Xenoantigen deletion and chemical immunosuppression can prolong renal xenograft survival

Andrew B. Adams, Steven C. Kim, Gregory R. Martens, Joseph M. Ladowski, Jose L. Estrada, Luz M. Reyes, Cindy Breeden, Allison Stephenson, Devin E. Eckhoff, Matt Tector, Alfred Joseph Tector

Research output: Contribution to journalArticlepeer-review

107 Scopus citations


Objective: Xenotransplantation using pig organs could end the donor organ shortage for transplantation, but humans have xenoreactive antibodies that cause early graft rejection. Genome editing can eliminate xenoantigens in donor pigs to minimize the impact of these xenoantibodies. Here we determine whether an improved cross-match and chemical immunosuppression could result in prolonged kidney xenograft survival in a pig-to-rhesus preclinical model. Methods: Double xenoantigen (Gal and Sda) knockout (DKO) pigs were created using CRISPR/Cas. Serum from rhesus monkeys (n ¼ 43) was cross-matched with cells from the DKO pigs. Kidneys from the DKO pigs were transplanted into rhesus monkeys (n ¼ 6) that had the least reactive cross-matches. The rhesus recipients were immunosuppressed with anti-CD4 and anti-CD8 T-cell depletion, anti-CD154, mycophenolic acid, and steroids. Results: Rhesus antibody binding to DKO cells is reduced, but all still have positive CDC and flow cross-match. Three grafts were rejected early at 5, 6, and 6 days. Longer survival was achieved in recipients with survival to 35, 100, and 435 days. Each of the 3 early graft losses was secondary to IgM antibody-mediated rejection. The 435-day graft loss occurred secondary to IgG antibody-mediated rejection. Conclusions: Reducing xenoantigens in donor pigs and chemical immunosuppression can be used to achieve prolonged renal xenograft survival in a preclinical model, suggesting that if a negative cross-match can be obtained for humans then prolonged survival could be achieved.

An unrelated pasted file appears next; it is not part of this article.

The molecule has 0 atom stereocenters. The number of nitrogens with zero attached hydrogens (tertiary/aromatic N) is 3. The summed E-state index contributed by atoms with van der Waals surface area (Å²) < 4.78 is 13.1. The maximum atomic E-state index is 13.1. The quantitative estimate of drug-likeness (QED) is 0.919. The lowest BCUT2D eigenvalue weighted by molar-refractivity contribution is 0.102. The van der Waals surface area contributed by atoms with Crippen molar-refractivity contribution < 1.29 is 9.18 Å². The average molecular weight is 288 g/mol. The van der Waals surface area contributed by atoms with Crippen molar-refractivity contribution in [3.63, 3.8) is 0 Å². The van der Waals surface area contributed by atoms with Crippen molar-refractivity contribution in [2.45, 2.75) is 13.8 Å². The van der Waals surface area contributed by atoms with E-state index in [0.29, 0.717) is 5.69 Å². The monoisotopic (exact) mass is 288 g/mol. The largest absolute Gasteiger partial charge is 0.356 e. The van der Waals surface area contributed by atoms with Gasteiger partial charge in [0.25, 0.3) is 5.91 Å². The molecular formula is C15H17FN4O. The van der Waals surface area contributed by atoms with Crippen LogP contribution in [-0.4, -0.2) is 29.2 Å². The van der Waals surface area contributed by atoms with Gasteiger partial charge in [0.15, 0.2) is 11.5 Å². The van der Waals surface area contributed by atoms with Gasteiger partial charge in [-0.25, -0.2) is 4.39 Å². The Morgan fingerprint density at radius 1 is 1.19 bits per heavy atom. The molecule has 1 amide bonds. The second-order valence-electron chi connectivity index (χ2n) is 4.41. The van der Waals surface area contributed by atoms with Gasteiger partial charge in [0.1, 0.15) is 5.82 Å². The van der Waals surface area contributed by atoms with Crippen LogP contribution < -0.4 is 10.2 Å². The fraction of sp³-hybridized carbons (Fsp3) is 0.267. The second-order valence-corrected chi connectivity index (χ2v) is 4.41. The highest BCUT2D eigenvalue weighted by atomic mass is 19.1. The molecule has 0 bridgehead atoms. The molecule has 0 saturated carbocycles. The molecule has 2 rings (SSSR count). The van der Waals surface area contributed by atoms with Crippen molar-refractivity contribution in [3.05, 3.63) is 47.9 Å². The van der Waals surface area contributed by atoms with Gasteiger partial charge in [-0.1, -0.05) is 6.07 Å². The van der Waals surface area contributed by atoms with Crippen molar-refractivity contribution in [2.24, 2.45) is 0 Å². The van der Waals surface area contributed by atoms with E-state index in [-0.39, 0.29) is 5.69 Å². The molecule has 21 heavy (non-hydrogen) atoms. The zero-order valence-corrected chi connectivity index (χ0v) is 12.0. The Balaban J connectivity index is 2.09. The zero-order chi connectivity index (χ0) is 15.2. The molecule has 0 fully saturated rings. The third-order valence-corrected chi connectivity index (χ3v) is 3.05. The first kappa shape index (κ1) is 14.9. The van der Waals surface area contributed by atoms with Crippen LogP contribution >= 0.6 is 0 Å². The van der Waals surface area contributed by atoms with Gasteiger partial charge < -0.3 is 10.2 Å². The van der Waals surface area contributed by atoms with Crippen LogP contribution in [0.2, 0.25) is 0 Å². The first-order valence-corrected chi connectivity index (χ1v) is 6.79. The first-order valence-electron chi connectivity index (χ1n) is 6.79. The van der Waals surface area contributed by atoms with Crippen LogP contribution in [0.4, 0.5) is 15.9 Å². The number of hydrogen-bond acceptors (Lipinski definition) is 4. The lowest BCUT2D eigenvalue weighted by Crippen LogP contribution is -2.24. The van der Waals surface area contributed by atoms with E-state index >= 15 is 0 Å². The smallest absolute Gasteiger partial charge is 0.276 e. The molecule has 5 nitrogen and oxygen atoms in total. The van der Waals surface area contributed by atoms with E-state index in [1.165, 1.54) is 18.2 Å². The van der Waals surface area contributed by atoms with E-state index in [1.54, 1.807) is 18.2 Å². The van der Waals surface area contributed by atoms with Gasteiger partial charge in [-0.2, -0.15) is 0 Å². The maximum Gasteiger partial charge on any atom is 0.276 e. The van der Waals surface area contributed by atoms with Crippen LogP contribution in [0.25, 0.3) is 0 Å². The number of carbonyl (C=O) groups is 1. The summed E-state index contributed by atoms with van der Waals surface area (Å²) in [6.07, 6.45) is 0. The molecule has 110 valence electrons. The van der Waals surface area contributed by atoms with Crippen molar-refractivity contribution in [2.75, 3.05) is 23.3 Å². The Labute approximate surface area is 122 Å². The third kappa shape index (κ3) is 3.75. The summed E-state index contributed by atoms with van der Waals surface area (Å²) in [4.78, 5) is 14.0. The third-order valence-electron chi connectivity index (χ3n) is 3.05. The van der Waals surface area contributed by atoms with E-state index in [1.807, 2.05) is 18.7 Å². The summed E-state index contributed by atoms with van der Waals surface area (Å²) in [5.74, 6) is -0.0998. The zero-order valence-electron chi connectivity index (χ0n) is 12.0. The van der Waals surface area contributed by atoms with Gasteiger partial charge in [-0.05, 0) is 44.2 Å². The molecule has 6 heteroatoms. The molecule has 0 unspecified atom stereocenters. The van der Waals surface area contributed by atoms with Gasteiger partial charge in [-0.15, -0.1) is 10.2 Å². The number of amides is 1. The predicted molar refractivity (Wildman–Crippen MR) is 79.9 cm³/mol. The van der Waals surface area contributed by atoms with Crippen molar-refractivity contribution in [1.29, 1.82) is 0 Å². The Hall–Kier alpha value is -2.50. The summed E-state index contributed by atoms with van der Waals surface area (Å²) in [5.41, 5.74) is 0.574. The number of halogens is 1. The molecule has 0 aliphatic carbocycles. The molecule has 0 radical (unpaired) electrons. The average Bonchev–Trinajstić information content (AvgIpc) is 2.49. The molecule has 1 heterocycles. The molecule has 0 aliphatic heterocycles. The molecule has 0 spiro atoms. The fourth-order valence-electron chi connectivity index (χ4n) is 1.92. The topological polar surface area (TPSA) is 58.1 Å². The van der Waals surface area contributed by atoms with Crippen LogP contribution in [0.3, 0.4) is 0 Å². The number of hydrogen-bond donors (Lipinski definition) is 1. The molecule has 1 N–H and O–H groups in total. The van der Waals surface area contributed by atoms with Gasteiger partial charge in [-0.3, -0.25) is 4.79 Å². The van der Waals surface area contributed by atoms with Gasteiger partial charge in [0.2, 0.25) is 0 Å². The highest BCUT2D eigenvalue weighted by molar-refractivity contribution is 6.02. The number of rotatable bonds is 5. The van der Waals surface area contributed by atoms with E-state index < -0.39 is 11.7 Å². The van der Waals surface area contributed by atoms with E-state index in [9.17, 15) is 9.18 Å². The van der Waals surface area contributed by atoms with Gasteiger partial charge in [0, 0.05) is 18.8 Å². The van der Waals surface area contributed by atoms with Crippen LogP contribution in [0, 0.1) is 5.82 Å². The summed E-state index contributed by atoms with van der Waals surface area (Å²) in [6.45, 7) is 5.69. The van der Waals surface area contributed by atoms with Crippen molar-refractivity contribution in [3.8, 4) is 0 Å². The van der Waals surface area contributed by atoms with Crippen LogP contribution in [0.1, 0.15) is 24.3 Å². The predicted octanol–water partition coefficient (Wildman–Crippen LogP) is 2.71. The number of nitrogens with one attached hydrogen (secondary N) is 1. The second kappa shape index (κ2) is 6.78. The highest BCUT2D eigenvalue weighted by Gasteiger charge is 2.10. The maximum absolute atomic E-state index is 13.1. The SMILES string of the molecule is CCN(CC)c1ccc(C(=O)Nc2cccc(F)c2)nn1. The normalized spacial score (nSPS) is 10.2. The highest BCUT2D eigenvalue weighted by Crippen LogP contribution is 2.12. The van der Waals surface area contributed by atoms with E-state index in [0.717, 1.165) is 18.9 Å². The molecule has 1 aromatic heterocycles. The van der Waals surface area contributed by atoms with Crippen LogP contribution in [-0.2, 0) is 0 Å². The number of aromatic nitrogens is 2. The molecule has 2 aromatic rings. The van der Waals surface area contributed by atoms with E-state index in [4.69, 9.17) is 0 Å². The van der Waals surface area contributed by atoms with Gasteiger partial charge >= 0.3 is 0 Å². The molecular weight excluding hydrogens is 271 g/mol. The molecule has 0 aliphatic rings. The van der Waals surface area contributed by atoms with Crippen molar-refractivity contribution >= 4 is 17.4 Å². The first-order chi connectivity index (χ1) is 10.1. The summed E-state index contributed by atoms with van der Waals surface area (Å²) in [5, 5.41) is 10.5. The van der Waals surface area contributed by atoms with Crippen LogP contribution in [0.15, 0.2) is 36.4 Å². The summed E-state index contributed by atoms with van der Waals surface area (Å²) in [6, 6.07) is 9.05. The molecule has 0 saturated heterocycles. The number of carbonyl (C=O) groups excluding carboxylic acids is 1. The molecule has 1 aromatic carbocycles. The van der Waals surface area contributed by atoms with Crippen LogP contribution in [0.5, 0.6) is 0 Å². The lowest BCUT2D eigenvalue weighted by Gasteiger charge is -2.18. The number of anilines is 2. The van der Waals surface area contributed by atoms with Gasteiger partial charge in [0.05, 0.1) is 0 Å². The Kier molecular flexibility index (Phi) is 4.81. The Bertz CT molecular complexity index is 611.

Original languageEnglish (US)
Pages (from-to)564-573
Number of pages10
JournalAnnals of surgery
Issue number4
StatePublished - 2018
Externally publishedYes

Bibliographical note

Funding Information:
From the *Emory School of Medicine, Atlanta, GA; and †University of Alabama Birmingham, Birmingham, AL. Funding: This work was funded by grants from the National Institutes of Health (1R01AI26322) and ORIP/OD P51OD011132 and portions were funded by the Indiana University Health Transplant Institute. Conflicts of interest: DEE and AJT have had funding from United Therapeutics. AJT has applied for and been awarded patents related to genetic engineering of pigs for use in xenotransplantation. AJT has also founded XenoBridge llc. Other authors do not claim conflicts. Reprints: Alfred Joseph Tector, MD, PhD, ZRB 701, 1720 2nd Ave South Birmingham, AL 35294. E-mail: jtector@uab.edu. Copyright © 2018 Wolters Kluwer Health, Inc. All rights reserved. ISSN: 0003-4932/18/26804-0564 DOI: 10.1097/SLA.0000000000002977

Publisher Copyright:
Copyright © 2018 Wolters Kluwer Health, Inc. All rights reserved.


  • Antigen
  • Kidney
  • Knockout
  • Primate
  • Xenotransplantation


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